Some weeks ago, we wrote about the Permanent Global Summertime and the impression that supermarkets give us that all fruits and vegetables are available year round. The article pointed out some of the food security risks that arise from relying on other countries for access to food (especially fruits and vegetables).

Sutherland kale is a tradditional Scottish brassica that could be grown commercially to supply local seasonal produce.

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Mar 202017



Blog by Cristina Romero Rios, Fanni Barocsi and Georgina Hill, University of Edinburgh students

Dr. Wendy Wrieden is a member of the Food Security Advisory Group working on the “Big Picnic” project at the Botanic Garden. She is friendly and chatty with a huge amount of research experience, and our discussion flowed for almost an hour! Her first degree was actually in Botany but she then did a PhD in Food Science and over the last 15 years has been researching the Scottish Diet, work funded by Food Standards Scotland, the public-sector food body for Scotland. She enjoys working with people and studying our relationships with food.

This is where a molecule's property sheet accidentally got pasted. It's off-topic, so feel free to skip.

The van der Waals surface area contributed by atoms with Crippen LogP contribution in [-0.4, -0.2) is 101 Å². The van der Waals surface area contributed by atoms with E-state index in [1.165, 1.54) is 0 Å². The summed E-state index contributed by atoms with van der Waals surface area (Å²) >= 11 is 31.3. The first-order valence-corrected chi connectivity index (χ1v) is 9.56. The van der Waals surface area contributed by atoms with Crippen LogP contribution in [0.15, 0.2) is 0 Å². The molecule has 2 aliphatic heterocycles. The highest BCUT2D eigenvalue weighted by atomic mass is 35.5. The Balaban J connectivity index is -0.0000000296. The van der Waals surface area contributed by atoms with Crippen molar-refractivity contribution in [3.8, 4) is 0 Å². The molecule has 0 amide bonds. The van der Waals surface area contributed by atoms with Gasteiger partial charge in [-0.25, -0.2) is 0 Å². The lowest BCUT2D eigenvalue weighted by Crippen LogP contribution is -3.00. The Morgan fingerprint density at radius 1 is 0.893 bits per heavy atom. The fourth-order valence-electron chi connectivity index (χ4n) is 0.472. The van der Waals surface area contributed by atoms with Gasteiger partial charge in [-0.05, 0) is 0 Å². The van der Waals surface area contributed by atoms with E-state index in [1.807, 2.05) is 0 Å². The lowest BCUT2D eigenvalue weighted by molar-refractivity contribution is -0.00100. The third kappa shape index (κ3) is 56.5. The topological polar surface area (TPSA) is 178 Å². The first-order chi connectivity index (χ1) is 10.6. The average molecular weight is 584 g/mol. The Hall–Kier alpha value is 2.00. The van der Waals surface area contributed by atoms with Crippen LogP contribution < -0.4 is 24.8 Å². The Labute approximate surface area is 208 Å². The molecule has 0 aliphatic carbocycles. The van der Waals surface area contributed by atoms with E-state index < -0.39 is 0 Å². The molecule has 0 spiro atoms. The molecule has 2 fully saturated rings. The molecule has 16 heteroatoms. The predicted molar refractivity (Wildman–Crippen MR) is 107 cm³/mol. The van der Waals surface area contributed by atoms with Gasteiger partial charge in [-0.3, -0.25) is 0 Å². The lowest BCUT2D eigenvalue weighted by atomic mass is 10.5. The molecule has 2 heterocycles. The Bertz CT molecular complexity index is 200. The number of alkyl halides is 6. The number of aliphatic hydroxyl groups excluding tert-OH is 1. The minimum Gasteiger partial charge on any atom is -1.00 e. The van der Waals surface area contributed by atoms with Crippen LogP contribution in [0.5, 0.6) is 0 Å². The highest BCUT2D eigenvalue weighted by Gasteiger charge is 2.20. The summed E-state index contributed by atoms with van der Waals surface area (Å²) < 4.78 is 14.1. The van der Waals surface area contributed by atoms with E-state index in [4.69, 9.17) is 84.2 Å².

Wendy cooking a cashew nut curry.

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Mar 142017



On Thursday 2nd March the Thought for Food participants gathered at the Botanic Cottage for lunch and to discuss the next steps of the project. Soup was made from vegetables growing in the Garden and Sean produced some very tasty cheese scones. After a satisfying lunch the group got down to work.

Sean shows off the cheese scones made with Botanics flour.

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Mar 032017



Blog by Cristina Romero Rios, Fanni Barocsi and Georgina Hill, University of Edinburgh students

Ben is kind, talkative and passionate about growing food. He says he has been interested in knowing how to grow his own food since his teens, and that interest led him to becoming a Community Gardener of the Botanics.

Ben in the Market Garden where produce for the Garden’s catering outlets is grown.

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Mar 012017



Blog by Cristina Romero Rios, Fanni Barocsi and Georgina Hill, University of Edinburgh students